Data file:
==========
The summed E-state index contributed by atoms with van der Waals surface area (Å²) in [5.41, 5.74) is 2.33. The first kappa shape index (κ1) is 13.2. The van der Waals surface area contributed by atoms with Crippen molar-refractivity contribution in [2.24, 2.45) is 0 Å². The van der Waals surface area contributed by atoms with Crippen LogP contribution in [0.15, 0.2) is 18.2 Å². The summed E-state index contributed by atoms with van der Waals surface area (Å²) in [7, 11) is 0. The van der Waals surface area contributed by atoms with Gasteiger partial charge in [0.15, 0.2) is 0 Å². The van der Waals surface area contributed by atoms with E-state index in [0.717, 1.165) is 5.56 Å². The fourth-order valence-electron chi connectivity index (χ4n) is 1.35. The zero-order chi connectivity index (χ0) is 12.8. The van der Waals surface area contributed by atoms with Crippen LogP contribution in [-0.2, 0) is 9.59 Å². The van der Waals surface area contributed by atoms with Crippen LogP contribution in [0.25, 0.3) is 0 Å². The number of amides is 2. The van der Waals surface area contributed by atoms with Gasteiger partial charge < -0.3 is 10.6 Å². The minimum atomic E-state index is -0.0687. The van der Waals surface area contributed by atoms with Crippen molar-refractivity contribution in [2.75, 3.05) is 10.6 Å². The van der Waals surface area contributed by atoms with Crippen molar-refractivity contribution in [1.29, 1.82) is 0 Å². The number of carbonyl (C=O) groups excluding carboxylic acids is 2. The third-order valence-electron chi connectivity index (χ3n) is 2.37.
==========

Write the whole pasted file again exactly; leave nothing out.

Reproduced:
The summed E-state index contributed by atoms with van der Waals surface area (Å²) in [5.41, 5.74) is 2.33. The first kappa shape index (κ1) is 13.2. The van der Waals surface area contributed by atoms with Crippen molar-refractivity contribution in [2.24, 2.45) is 0 Å². The van der Waals surface area contributed by atoms with Crippen LogP contribution in [0.15, 0.2) is 18.2 Å². The summed E-state index contributed by atoms with van der Waals surface area (Å²) in [7, 11) is 0. The van der Waals surface area contributed by atoms with Gasteiger partial charge in [0.15, 0.2) is 0 Å². The van der Waals surface area contributed by atoms with E-state index in [0.717, 1.165) is 5.56 Å². The fourth-order valence-electron chi connectivity index (χ4n) is 1.35. The zero-order chi connectivity index (χ0) is 12.8. The van der Waals surface area contributed by atoms with Crippen LogP contribution in [-0.2, 0) is 9.59 Å². The van der Waals surface area contributed by atoms with Crippen LogP contribution in [0.25, 0.3) is 0 Å². The number of amides is 2. The van der Waals surface area contributed by atoms with Gasteiger partial charge < -0.3 is 10.6 Å². The minimum atomic E-state index is -0.0687. The van der Waals surface area contributed by atoms with Crippen molar-refractivity contribution in [2.75, 3.05) is 10.6 Å². The van der Waals surface area contributed by atoms with Crippen molar-refractivity contribution in [1.29, 1.82) is 0 Å². The number of carbonyl (C=O) groups excluding carboxylic acids is 2. The third-order valence-electron chi connectivity index (χ3n) is 2.37.